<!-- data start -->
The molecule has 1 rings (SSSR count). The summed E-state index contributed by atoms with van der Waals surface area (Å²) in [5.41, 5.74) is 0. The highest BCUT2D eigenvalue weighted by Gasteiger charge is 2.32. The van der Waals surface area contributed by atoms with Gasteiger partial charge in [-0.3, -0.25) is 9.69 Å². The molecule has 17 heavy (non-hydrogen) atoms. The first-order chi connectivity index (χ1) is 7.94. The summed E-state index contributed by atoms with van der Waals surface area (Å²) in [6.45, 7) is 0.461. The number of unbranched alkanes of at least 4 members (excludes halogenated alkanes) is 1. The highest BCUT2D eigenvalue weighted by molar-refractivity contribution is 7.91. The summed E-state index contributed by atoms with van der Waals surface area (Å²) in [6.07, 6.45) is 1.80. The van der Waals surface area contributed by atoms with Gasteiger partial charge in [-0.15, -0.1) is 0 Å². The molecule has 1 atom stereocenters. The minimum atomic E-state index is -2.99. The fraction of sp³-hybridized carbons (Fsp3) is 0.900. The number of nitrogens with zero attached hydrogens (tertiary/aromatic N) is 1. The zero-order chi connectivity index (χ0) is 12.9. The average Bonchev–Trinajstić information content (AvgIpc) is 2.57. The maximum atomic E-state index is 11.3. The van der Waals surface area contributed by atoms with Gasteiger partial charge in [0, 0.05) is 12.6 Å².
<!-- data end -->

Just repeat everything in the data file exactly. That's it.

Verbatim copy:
The molecule has 1 rings (SSSR count). The summed E-state index contributed by atoms with van der Waals surface area (Å²) in [5.41, 5.74) is 0. The highest BCUT2D eigenvalue weighted by Gasteiger charge is 2.32. The van der Waals surface area contributed by atoms with Gasteiger partial charge in [-0.3, -0.25) is 9.69 Å². The molecule has 17 heavy (non-hydrogen) atoms. The first-order chi connectivity index (χ1) is 7.94. The summed E-state index contributed by atoms with van der Waals surface area (Å²) in [6.45, 7) is 0.461. The number of unbranched alkanes of at least 4 members (excludes halogenated alkanes) is 1. The highest BCUT2D eigenvalue weighted by molar-refractivity contribution is 7.91. The summed E-state index contributed by atoms with van der Waals surface area (Å²) in [6.07, 6.45) is 1.80. The van der Waals surface area contributed by atoms with Gasteiger partial charge in [-0.15, -0.1) is 0 Å². The molecule has 1 atom stereocenters. The minimum atomic E-state index is -2.99. The fraction of sp³-hybridized carbons (Fsp3) is 0.900. The number of nitrogens with zero attached hydrogens (tertiary/aromatic N) is 1. The zero-order chi connectivity index (χ0) is 12.9. The average Bonchev–Trinajstić information content (AvgIpc) is 2.57. The maximum atomic E-state index is 11.3. The van der Waals surface area contributed by atoms with Gasteiger partial charge in [0, 0.05) is 12.6 Å².